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I have a site with posts, and I am implementing Facebook comments on them. All the posts will be in one page, and below each a 'Comments(3)' link. Once this is clicked it will go to the comments page of this post, showing the Facebook plugin.

My problem is that obtaining that 3 from 'comments(3)' is taking a while... How can I optimize this? This is how the page where the comments are looks like: https://graph.facebook.com/?ids=http://example.com/

On the page where I get the comments, this is what I have for each post:

echo $postsClass->getCommentsCount($post['id'])

And then this is how the getCommentsCount function looks like:

public function getCommentsCount($postId) {
    $commentsCount = 0;
    $url = 'http://myurl.com?post=' . $postId;
    $html = file_get_contents('http://graph.facebook.com/?ids=' . $url);
    $comments = json_decode($html, true);
    if (array_key_exists('comments', $comments[$url])) {
        $commentsCount = $comments[$url]['comments'];

    return $commentsCount;

It seems to take around 3 or 4 seconds to load the comments for 6 posts... Any ideas on how to improve this?

Thank you!

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Have you determined what is the slow down? I assume its the communication with the facebook servers. Is there a way you can predictively preload your comments, either within your page, or on your server then load additional comments afterwards? – Eric Cope Nov 8 '11 at 20:42
up vote 4 down vote accepted

The Facebook Graph API supports Real-time Updates via a subscription system.

I'm not sure if there is a delay in the change notice delivery; it is guaranteed to be more efficient, however. As you receive the updates, simply cache the results in your your database for quick retrieval. Be warned that it can be quite a heavy load if you are subscribing to many quickly changing objects.

Another alternative is to schedule your server to poll the comments every so often (every few minutes?) and store the information.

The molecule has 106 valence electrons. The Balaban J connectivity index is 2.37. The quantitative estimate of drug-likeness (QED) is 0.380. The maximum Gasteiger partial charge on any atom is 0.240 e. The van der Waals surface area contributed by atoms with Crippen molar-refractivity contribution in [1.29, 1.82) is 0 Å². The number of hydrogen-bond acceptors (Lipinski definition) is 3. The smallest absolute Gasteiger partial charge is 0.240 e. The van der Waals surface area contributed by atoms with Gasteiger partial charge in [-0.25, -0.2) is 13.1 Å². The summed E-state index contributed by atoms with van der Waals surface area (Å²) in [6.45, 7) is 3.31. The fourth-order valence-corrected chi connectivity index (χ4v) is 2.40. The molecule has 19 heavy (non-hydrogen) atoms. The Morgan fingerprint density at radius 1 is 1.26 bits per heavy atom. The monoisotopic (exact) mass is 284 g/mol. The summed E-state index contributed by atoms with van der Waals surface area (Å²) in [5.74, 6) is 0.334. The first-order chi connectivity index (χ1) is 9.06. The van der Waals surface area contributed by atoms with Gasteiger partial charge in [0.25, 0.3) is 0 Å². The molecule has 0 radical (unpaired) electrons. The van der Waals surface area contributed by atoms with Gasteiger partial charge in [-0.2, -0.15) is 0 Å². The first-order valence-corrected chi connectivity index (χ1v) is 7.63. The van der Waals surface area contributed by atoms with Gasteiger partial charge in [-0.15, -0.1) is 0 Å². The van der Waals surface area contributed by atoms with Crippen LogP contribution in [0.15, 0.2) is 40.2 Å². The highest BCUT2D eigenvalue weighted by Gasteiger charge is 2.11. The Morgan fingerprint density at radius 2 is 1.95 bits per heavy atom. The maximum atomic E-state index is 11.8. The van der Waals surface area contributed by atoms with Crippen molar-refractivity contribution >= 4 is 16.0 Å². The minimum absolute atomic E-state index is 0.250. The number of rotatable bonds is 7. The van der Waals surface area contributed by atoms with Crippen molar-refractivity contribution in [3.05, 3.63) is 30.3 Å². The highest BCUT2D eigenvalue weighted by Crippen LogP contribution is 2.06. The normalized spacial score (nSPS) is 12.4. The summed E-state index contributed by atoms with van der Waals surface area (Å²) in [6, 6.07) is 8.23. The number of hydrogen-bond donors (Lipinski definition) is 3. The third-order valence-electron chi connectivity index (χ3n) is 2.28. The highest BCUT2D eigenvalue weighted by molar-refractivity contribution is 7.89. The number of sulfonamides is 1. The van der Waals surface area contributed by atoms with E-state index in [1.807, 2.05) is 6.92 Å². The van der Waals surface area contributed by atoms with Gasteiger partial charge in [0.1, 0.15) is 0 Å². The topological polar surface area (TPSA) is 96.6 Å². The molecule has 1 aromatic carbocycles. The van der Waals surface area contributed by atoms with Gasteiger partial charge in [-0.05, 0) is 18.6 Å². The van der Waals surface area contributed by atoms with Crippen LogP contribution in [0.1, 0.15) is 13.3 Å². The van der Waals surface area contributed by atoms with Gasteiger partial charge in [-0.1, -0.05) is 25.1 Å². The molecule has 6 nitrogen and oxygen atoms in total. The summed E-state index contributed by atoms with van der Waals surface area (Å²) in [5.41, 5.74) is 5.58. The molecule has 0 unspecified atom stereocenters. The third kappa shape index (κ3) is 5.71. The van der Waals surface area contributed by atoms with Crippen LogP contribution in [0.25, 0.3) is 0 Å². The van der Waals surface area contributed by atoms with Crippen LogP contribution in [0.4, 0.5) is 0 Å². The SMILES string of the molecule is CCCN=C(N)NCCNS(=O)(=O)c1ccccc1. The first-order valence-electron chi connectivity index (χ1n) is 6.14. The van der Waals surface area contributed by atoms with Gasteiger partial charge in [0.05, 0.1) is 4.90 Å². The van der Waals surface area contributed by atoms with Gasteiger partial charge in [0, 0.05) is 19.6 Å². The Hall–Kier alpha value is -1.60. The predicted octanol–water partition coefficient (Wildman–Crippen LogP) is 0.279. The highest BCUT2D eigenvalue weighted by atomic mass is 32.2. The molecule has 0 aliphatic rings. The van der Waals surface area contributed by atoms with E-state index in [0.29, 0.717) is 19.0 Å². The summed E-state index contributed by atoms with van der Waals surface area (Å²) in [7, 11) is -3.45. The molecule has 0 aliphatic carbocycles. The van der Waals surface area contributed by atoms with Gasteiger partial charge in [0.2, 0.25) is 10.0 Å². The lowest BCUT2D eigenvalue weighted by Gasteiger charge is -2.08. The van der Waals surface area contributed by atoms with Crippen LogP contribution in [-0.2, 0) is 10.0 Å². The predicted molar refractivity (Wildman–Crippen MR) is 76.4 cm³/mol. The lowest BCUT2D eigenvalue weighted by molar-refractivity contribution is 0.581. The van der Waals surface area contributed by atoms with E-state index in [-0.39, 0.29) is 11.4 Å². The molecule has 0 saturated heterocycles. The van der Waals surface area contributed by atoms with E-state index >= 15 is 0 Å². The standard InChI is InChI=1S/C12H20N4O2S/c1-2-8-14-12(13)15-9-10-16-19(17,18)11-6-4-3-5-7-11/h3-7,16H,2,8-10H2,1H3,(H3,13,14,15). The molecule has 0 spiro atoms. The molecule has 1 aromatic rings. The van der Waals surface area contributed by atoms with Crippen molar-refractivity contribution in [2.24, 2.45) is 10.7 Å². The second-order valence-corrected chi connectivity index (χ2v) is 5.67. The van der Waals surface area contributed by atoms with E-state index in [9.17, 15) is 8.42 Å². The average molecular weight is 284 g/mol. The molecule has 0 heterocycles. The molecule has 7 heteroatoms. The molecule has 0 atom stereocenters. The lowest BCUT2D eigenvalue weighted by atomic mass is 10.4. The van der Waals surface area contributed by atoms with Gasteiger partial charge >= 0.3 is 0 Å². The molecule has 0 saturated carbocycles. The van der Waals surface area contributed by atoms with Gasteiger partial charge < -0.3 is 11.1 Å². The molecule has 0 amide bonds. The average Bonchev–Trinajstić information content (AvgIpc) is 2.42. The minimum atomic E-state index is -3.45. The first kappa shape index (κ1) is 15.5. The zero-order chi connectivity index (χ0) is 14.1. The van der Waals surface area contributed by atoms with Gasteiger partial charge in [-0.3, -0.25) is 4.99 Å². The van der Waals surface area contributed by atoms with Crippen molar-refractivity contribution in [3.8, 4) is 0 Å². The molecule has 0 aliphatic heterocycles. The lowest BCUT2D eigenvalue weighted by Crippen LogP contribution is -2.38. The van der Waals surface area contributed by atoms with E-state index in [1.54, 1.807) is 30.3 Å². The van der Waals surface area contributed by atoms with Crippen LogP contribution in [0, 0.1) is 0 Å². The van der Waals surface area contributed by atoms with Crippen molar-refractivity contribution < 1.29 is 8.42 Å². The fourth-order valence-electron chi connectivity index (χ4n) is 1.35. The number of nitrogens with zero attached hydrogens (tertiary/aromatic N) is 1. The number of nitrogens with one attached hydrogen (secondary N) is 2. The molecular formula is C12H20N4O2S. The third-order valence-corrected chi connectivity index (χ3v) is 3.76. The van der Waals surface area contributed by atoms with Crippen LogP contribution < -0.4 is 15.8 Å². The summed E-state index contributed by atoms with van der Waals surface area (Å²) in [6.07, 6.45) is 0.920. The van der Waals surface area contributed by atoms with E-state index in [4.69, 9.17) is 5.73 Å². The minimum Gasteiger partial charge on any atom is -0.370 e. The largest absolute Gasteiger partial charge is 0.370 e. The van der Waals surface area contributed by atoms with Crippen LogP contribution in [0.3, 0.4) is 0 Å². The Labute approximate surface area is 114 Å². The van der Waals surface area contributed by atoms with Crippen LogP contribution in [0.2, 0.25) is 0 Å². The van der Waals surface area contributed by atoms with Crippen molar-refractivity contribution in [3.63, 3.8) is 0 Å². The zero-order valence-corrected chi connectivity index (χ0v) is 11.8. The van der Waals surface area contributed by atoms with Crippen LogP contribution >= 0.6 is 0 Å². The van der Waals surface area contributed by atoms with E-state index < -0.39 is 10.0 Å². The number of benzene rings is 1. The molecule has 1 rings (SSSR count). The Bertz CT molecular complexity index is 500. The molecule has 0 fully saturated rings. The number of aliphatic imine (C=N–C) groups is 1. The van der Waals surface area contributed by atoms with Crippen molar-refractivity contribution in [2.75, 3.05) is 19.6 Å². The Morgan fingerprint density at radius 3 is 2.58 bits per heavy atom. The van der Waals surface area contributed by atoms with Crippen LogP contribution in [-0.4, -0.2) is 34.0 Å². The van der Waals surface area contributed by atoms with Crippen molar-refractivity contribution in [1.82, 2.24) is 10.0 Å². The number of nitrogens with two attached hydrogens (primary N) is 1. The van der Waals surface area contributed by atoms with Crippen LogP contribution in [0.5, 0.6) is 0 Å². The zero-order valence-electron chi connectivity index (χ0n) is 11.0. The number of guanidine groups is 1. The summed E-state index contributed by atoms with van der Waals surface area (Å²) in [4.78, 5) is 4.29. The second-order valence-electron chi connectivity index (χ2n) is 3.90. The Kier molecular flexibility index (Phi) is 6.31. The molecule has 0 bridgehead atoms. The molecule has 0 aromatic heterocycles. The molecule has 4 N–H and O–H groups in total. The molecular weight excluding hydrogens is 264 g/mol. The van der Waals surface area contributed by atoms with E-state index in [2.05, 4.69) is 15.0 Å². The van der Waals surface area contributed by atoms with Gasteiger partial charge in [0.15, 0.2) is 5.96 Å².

Or, you could present the page and then have the user's browser query the comment count via AJAX. The user could retrieve the information via your server, or directly from Facebook if they has access to the object in context.

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Yes, there is a delay. Page you referenced mentions this: " A real-time server will generally send you notification of the change within a couple of minutes of its occurrence. ". – Tadeck Nov 6 '11 at 7:05
Well, in that case, why not go with the last alternative? By the time the user reads the content (blog, I assume?), their browser should have completed the AJAX query to the Facebook Graph API. – Deco Nov 6 '11 at 8:28

I'm in a big rush today so can't really give you more detailed answer but you should try doing a batched request http://developers.facebook.com/docs/reference/api/batch/

The standard version of the Graph API is designed to make it really easy to get data for an individual object and to browse connections between objects. It also includes a limited ability to retrieve data for a few objects at the same time.

If your application needs the ability to access significant amounts of data in a single go - or you need to make changes to several objects at once, it is often more efficient batch your queries rather than make multiple individual HTTP requests.

To enable this, the Graph API support Batching. Batching allows you to pass instructions for several operations in a single HTTP request. You can also specify dependencies between related operations (described in a section below). Facebook will process each of your independent operations in parallel and will process your dependent operations sequentially. Once all operations have been completed, a consolidated response will be passed back to you and the HTTP connection will be closed.

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You could use the Facebook comments count plugin:

Comments(<fb:comments-count href=http://example.com/></fb:comments-count>)
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To expand on @Jont's answer, let me give you an example of how to do batch requests.

Let's say we have a list of user ids and we want to get the names for these users.

$userIds = array('1234', '3456', '5678', '7890');

$queries = array();
foreach ($userIds as $userId) {
    $queries[] = array('method' => 'GET', 'relative_url' => '/'.$userId);

$batchResponse = $facebook->api('?batch='.json_encode($queries), 'POST');
foreach ($batchResponse as $response) {
    $user = json_decode($response['body'], true);
    $users[$user['id']] = $user;

This will fetch all users with just a single http request.

In general, it is a good idea to pre-fetch that data and store it locally, as you don't want to make requests to the graph API on every request.

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What about FQL? It's limited to I think 5000 objects, but that should be more than enough, and it allows you to pinpoint exactly what you want to retrieve, which would probably be faster.

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